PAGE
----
Noticing is an act of love — issue #13

Noticing is an act of love — issue #13


How much do you know about the everyday objects around you?

As a history major, one of my favourite topics is cultural and material history. So common are the things that we use and see everyday that we rarely think of their pasts, and how simple objects can connect multiple cultures and civilisations across the globe.

Take, for example, ultramarine. Today, it refers to a shade of blue, but it was once a paint pigment so rare that it nearly bankrupted one of the world's most famous artists. Coveted by many European artists, this vivid blue could only be found in Afghanistan and was traded across the silk road at a high price.

In our story on curious Asian inventions, we explore how ice cream, a dessert we often associate with western nations, was likely invented in ancient China.

One of my favourite stories to tell is, probably, the one about indigo. Literally meaning "substance from India", the simple Indigo plant produces a dye that colours our jeans. Yet this simple plant drove a huge trade between India and Great Britain—one that helped fuel the colonial empire but also indirectly led to its end, with India's independence movement.

What other little histories of materials do you know of? It's a topic that fascinates me endlessly, and I'd love to hear more. Holler your ideas to us at


Dig into our stories!

a picture of an ice cream cone
Whether staying at home has turned you into a fitspo or a couch potato, you're in for a treat. Did you know that yoga, ice cream, and the OG Red Bull—amongst other things—were Asian inventions? 
an image of the immortal jellyfish Turritopsis dohrnii
Understandably, the global pandemic is driving us slightly kooky. From almost two million people pretending to be ants in a colony on Facebook to girls on Tiktok asking their SOs if they'd still love them if they were worms, we dream of shedding our human forms and escaping into the more logical society of insects. But the miniature worlds of organisms have their own challenges, too—if this story on the fantastic creatures of Asia is anything to go by. 
an image of the lapis lauzuli stone
Blue is a colour that requires no introduction—it may even be your favourite colour! Still, we guarantee this story on its origin, trade, and symbolism will pleasantly surprise you.  

From our Medium archives 

rock paper scissors played in japan
Look at your hands. Now try to contort them into different shapes. What have you formed? In the variations of rock-paper-scissors played in Asia, your hand could be the beak of a bird, a wily fox, or even an elephant! 

Spotlight: Infographics

How are infographics different from data visualisations?

It's important to first acknowledge that both are visual representations of data. This infographic equates the amount of condom usage to the weights of blue whales, which makes a visually powerful statement due to the contrast in their sizes. We could have conveyed the same message about the 70,000 tonnes of condoms produced each year with a line graph or bar chart, but you'd probably not remember the statistics as well.

Which brings us to one of the advantages of infographics over data visualisations: infographics have narratives built into them. We're innately attuned to stories, whether as oral traditions or visual stories. Infographics may be simple, but they still contain the elements of a story—they guide readers linearly, leave them with a strong and central takeaway, and include helpful descriptions to provide context. A well-designed infographic, therefore, faces the challenge of a well-written story: its images should be added meaningfully and with economy.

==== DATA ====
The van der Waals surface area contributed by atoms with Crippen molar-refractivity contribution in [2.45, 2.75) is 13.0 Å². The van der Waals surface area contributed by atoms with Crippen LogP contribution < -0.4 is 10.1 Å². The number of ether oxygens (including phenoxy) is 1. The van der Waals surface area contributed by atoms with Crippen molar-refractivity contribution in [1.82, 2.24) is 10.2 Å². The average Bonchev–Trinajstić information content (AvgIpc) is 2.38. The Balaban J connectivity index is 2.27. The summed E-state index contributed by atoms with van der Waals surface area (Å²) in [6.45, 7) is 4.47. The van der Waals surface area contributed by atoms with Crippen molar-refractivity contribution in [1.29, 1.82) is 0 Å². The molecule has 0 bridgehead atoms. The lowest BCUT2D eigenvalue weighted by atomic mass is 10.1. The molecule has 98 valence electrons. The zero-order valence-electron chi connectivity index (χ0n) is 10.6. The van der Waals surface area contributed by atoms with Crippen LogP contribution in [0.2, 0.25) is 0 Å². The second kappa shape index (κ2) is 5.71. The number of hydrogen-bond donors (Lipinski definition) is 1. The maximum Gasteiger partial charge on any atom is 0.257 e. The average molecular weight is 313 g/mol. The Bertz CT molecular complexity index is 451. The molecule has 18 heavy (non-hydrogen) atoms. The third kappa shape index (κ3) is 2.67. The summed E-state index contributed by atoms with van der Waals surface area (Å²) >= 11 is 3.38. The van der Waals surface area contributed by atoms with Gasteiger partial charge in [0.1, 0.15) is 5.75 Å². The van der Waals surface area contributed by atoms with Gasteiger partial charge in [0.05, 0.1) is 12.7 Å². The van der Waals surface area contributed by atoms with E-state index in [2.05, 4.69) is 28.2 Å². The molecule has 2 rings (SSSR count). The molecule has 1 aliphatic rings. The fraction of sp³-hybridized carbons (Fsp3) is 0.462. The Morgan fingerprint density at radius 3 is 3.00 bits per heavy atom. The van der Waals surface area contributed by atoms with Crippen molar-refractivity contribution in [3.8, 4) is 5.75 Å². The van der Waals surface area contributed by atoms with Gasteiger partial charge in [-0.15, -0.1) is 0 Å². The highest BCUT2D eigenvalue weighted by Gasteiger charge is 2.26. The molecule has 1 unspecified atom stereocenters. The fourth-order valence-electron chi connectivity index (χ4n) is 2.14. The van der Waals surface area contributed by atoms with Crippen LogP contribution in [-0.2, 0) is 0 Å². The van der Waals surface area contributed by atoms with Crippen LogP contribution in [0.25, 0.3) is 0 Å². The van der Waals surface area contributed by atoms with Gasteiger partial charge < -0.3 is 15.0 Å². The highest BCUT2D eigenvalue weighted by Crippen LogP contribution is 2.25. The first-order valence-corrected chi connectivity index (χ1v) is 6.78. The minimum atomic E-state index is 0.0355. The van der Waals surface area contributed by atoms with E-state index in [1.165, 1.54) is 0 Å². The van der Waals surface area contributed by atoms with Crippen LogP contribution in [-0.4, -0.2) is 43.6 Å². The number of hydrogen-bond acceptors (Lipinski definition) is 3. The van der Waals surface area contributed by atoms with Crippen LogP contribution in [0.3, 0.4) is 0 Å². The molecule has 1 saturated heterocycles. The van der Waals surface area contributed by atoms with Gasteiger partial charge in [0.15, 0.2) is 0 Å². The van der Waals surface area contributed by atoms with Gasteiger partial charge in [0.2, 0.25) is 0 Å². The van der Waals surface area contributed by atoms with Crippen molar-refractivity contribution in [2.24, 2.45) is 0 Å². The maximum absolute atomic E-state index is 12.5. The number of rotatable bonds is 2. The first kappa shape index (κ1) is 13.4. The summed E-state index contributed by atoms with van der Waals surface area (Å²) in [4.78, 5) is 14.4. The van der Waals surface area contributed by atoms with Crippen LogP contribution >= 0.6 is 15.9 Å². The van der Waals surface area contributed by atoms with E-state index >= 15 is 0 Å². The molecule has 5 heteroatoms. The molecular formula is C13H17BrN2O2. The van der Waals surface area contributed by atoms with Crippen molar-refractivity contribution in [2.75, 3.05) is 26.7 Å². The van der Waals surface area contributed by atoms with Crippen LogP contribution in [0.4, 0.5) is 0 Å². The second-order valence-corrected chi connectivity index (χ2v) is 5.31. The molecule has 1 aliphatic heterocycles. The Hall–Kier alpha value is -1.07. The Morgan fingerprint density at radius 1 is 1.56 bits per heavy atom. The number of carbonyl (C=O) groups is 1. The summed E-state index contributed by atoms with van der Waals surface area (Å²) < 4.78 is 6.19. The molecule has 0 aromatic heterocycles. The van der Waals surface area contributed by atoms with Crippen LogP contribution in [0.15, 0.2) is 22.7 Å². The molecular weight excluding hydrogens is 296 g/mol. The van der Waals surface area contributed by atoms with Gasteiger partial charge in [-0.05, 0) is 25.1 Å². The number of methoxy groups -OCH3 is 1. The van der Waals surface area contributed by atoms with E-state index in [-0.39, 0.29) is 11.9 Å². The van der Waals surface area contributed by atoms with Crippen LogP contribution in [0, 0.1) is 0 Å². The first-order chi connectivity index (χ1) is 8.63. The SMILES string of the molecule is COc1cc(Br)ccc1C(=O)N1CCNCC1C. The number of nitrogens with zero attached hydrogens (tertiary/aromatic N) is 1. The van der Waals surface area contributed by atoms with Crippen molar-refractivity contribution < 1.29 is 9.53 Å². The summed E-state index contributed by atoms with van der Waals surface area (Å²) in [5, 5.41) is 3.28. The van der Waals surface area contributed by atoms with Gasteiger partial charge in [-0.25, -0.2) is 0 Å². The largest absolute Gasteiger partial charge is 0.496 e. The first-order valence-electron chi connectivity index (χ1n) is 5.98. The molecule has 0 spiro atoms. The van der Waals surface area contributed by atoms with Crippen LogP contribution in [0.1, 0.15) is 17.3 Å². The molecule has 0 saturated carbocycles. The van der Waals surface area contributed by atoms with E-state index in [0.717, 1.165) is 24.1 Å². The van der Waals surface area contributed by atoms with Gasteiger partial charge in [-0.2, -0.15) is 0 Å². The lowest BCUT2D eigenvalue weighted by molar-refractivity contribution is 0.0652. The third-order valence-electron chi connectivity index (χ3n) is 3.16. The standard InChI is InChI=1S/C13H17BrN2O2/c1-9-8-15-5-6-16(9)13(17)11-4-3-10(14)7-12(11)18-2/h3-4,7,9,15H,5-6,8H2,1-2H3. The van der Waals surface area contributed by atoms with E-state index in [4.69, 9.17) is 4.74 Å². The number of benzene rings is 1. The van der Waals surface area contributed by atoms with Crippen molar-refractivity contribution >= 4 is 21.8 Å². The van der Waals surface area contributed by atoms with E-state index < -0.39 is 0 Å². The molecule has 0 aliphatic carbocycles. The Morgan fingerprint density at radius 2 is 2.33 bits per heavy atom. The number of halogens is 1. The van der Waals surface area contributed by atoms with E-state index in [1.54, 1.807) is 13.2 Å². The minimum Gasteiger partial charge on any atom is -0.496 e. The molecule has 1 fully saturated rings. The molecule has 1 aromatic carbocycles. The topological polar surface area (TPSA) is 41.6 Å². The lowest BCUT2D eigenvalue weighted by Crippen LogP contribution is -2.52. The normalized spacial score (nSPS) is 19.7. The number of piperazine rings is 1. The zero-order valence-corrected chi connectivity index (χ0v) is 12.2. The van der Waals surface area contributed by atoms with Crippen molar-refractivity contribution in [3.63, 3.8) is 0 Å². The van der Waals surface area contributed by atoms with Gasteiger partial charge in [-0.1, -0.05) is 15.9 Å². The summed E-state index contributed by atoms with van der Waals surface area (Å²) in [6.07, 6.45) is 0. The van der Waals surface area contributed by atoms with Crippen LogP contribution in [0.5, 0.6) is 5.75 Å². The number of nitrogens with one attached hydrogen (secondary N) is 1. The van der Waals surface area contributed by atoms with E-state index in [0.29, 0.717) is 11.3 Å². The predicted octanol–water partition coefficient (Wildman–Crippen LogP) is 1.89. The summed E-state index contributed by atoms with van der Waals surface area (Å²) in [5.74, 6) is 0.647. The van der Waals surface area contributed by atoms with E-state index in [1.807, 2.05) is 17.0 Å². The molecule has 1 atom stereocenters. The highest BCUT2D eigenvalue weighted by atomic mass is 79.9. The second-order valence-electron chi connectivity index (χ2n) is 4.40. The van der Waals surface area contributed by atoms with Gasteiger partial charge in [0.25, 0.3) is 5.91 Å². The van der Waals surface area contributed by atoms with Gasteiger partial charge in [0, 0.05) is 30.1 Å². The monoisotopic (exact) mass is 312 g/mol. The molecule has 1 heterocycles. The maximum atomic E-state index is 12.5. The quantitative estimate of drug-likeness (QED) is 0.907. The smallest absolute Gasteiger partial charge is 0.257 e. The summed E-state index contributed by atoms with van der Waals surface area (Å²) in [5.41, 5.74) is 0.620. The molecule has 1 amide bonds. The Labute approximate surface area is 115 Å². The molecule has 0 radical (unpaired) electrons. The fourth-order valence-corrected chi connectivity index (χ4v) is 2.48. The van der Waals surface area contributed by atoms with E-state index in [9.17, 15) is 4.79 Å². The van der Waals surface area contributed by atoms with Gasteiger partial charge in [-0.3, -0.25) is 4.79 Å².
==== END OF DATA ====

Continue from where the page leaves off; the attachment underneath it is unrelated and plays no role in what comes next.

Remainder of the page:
When do I use an infographic?

From a writing perspective, an infographic should be self-contained. It can be a summary of a process involved or express a statistic in its entirety. Data visualisations, on the other hand, can be snapshots of a dataset—their main takeaways are usually highlighted in the chart titles. In this case, a story can have multiple data visualisations depending on what data we'd like to highlight at each section.

On a more casual note, because infographics are beautiful and standalone, they're great assets for social media marketing.

Are there other data vis types you're curious about and would like us to spotlight? Let us know at! 

Other related stories

Each month, we curate a list of content related to our newsletter's focus. Here's our pick of things to check out on the theme of objects of interest:
  • Typography has the ability to subtly affect our moods. Follow the journey of font designers from Japan, China, and Hong Kong in the documentary Hanzi to gain insights into how the humble font encodes visual culture and identity.
  • Do you find yourself gazing at the night sky, reflecting on how tiny you are compared to the vastness of the universe? Well, now you can concretely visualise that with this creative project on the size of space. Plus, we're all made of stardust, so please don't feel too bad about yourself!
  • Don't be like the Park family from the movie Parasite and ignore your erratic light blinkings! Learn about morse code through Google's gamified tool, and you just might uncover a secret hiding in your basement...
  • Throughout this newsletter, we've encouraged you to stop and notice things, but that could be misguided advice. As the saying goes, a watched pot never boils
  • Another visual experiment on perception distorting our sense of time—through the lens of explaining why time itself has felt different in 2020.